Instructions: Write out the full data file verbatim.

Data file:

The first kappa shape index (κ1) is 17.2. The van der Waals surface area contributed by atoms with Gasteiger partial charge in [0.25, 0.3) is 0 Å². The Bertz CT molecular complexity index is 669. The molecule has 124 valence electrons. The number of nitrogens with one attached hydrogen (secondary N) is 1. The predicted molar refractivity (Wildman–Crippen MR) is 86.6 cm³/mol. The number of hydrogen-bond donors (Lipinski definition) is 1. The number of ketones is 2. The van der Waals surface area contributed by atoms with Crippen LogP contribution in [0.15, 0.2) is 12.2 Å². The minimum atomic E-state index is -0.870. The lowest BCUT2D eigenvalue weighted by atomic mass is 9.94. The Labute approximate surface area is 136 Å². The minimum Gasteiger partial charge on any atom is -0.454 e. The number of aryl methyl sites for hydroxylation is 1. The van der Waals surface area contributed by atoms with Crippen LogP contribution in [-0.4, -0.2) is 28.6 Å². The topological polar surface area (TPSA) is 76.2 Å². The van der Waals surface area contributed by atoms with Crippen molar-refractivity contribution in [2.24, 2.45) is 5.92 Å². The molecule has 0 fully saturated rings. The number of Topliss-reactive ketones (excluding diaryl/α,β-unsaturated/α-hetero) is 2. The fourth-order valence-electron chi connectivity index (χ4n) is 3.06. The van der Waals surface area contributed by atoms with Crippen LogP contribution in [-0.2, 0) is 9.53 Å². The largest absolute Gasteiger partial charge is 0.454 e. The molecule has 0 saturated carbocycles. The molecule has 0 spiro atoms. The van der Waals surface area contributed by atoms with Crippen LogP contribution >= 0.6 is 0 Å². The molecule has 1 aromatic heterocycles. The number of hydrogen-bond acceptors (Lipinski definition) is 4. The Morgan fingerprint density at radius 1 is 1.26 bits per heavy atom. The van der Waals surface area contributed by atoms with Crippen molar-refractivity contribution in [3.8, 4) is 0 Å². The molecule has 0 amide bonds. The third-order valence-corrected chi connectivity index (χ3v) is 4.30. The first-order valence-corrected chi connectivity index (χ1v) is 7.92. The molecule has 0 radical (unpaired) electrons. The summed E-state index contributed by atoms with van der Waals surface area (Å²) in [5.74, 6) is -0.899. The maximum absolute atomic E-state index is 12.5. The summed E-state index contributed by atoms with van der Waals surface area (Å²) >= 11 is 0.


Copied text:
The first kappa shape index (κ1) is 17.2. The van der Waals surface area contributed by atoms with Gasteiger partial charge in [0.25, 0.3) is 0 Å². The Bertz CT molecular complexity index is 669. The molecule has 124 valence electrons. The number of nitrogens with one attached hydrogen (secondary N) is 1. The predicted molar refractivity (Wildman–Crippen MR) is 86.6 cm³/mol. The number of hydrogen-bond donors (Lipinski definition) is 1. The number of ketones is 2. The van der Waals surface area contributed by atoms with Crippen LogP contribution in [0.15, 0.2) is 12.2 Å². The minimum atomic E-state index is -0.870. The lowest BCUT2D eigenvalue weighted by atomic mass is 9.94. The Labute approximate surface area is 136 Å². The minimum Gasteiger partial charge on any atom is -0.454 e. The number of aryl methyl sites for hydroxylation is 1. The van der Waals surface area contributed by atoms with Crippen LogP contribution in [-0.4, -0.2) is 28.6 Å². The topological polar surface area (TPSA) is 76.2 Å². The van der Waals surface area contributed by atoms with Crippen molar-refractivity contribution in [2.24, 2.45) is 5.92 Å². The molecule has 0 fully saturated rings. The number of Topliss-reactive ketones (excluding diaryl/α,β-unsaturated/α-hetero) is 2. The fourth-order valence-electron chi connectivity index (χ4n) is 3.06. The van der Waals surface area contributed by atoms with Crippen LogP contribution in [-0.2, 0) is 9.53 Å². The largest absolute Gasteiger partial charge is 0.454 e. The molecule has 0 saturated carbocycles. The molecule has 0 spiro atoms. The van der Waals surface area contributed by atoms with Crippen LogP contribution >= 0.6 is 0 Å². The molecule has 1 aromatic heterocycles. The number of hydrogen-bond acceptors (Lipinski definition) is 4. The Morgan fingerprint density at radius 1 is 1.26 bits per heavy atom. The van der Waals surface area contributed by atoms with Crippen molar-refractivity contribution in [3.8, 4) is 0 Å². The molecule has 0 amide bonds. The third-order valence-corrected chi connectivity index (χ3v) is 4.30. The first-order valence-corrected chi connectivity index (χ1v) is 7.92. The molecule has 0 radical (unpaired) electrons. The summed E-state index contributed by atoms with van der Waals surface area (Å²) in [5.74, 6) is -0.899. The maximum absolute atomic E-state index is 12.5. The summed E-state index contributed by atoms with van der Waals surface area (Å²) >= 11 is 0.